Calves' Heads and Brains or a Phrenological Lecture
A phrenologist lectures to a seated audience. The writing below the print identifies the phrenologist as James De Ville; however, M. George posits that the phrenologist is George Combe (George 606). He holds a wig in his right hand and gestures to the audience with his left. The phrenologist's head has several bumps, echoing and surpassing the shapes of the phrenological casts scattered around the room. Note especially the sharp contrast between the prominent bumps on the phrenologist’s skull and the idealized plaster cast of De Ville displayed in the lower center of the image. Also noteworthy among the casts are busts of Gall, Spurzheim, and Shakespeare. Other casts portray organs and mock-organs instead of historical figures: “gazing faculty,” “slyness,” “pride,” “sleepiness,” and “consequence.” A skull labeled “Thurtell” can also be seen in the lower left corner. Posters cover the wall: one advertises hats; another puns on "bumps"; others illustrate mock-phrenological characteristics such as "abstraction" and "suspicion." The bookshelf behind the phrenologist contains works by Lavater, Moore, Combe, and Aristotle, as well as treatises on "Self Knowledge," "Bells Brain," "Gold Making," "Magic," and the "Philosopher's Stone." Members of the audience alternately watch De Ville and each other. One man holds a skull, several others feel their heads.
Calves’ Heads can also be divided between the left half of the image, from which the phrenologist and the phrenological casts gaze at the audience, and the right half of the image, from which the audience’s gaze is dispersed between the phrenologist, his props, the other audience members, and each audience member's own body. This contrast also associates phrenology with sculpture and literature (with such various sources in mind as Aristotle and “Lectures on Nothing”) and the audience with posters, politics, and the crowd. It is noteworthy here that the pseudo-phrenological characteristics associated with the left side of the image are the “gazing faculty,” “slyness,” and “pride,” while the right side of the image shows “consequence,” “prying,” and “suspicion.”
Courtesy of The Lewis Walpole Library, Yale University. Copyright, 2009.
Phrenology, or, The Doctrine of the Mind (1825)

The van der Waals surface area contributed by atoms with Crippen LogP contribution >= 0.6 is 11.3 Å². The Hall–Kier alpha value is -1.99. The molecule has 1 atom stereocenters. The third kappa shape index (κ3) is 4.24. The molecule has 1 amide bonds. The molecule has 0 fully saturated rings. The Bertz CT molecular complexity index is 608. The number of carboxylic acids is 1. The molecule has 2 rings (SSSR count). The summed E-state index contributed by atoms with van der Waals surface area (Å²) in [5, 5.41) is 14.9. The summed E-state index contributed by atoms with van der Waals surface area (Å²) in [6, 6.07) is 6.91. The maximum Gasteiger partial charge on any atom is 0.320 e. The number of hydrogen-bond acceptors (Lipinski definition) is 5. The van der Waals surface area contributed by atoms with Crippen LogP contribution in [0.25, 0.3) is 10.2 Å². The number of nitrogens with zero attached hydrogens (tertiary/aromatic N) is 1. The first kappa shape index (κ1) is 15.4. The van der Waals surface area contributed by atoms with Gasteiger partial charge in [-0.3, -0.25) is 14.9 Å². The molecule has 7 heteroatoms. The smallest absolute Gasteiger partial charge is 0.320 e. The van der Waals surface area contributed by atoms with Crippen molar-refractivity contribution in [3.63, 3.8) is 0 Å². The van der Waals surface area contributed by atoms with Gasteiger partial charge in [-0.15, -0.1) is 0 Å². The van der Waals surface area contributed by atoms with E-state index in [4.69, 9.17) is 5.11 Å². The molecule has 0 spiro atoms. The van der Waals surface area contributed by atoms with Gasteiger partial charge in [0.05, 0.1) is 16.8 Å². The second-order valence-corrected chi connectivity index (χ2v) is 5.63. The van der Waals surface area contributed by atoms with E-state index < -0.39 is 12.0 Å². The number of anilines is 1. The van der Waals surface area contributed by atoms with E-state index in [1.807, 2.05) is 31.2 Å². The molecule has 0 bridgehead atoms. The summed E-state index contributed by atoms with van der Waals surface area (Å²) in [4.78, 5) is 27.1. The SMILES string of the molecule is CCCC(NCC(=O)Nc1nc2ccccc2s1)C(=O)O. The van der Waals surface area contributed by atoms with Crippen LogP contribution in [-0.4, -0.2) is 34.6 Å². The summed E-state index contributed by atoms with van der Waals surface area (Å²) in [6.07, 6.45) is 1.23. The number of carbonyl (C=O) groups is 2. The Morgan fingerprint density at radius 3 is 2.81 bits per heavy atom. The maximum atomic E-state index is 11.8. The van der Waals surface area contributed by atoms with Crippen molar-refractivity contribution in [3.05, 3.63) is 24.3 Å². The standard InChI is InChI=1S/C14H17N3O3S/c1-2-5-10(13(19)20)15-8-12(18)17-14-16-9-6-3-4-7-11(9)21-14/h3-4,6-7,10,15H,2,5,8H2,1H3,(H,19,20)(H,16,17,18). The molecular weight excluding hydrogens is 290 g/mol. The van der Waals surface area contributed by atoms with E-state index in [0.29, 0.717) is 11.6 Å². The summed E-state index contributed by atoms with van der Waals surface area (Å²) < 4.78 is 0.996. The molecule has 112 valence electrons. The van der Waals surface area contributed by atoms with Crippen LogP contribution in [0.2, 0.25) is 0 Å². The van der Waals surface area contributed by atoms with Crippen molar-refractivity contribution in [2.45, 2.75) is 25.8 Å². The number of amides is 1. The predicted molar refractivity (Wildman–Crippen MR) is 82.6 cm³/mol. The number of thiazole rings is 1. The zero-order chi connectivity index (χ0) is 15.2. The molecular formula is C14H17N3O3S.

Edition and State:
Printed for artist
Franz Joseph Gall (1758-1828)
Franz Joseph Gall was a German scientist who argued for a localization of activity within the brain. Gall identified twenty-seven different brain functions, each controlled by a different organ within the brain. The measuring of these organs allowed an individual to be "read" scientifically; furthermore, Gall's belief that an individual's character was decided by the size of the brain's organs provided a scientific, rather than religious, explanation for human behavior (Cowling 41-2; McLaren 87ff).
Johann Kaspar Spurzheim (1776-1832)
Originally serving as Gall's assistant, Spurzheim was greatly influential in popularizing phrenology. Spurzheim lectured in Britain, increasing Gall's twenty-seven organs to thirty-three and stressing the practical applications of phrenology (Cowling 41-2; McLaren 87ff). Spurzheim lectured in London in 1826. As The Phrenological Journal reports:
Dr. Spurzheim arrived in London in the end of January, and is occupied in bringing out additional publications, and lecturing. He is now delivering lectures in the London Institution: his auditors are so numerous, that there is not room enough on the benches to sit, at least a hundred persons are occasionally standing; and among them are many who would hesitate to attend his private courses . . . Dr. S., in lecturing in the Institution, greatly extends a knowledge of the science . . . The newspapers, in reporting Dr. S’s lectures, no longer disgrace themselves by paltry jokes, but treat the subject as a science. (Phrenological Journal 3: 324)
George Combe (1788-1858)
George Combe was one of the earliest advocates of phrenology in the UK; he initiated both the Edinburgh Phrenological Society and its journal, the Phrenological Journal and Miscellany. Combe published several phrenological tracts on the philosophical and scientific backgrounds of phrenology and on its use in education, criminal investigation and correction, and theology (Spencer 292). Combe’s books were sold widely in the United States; he also lectured in the United States from 1838 to 1840 (“Advertisement” 76; “Article VI” 187).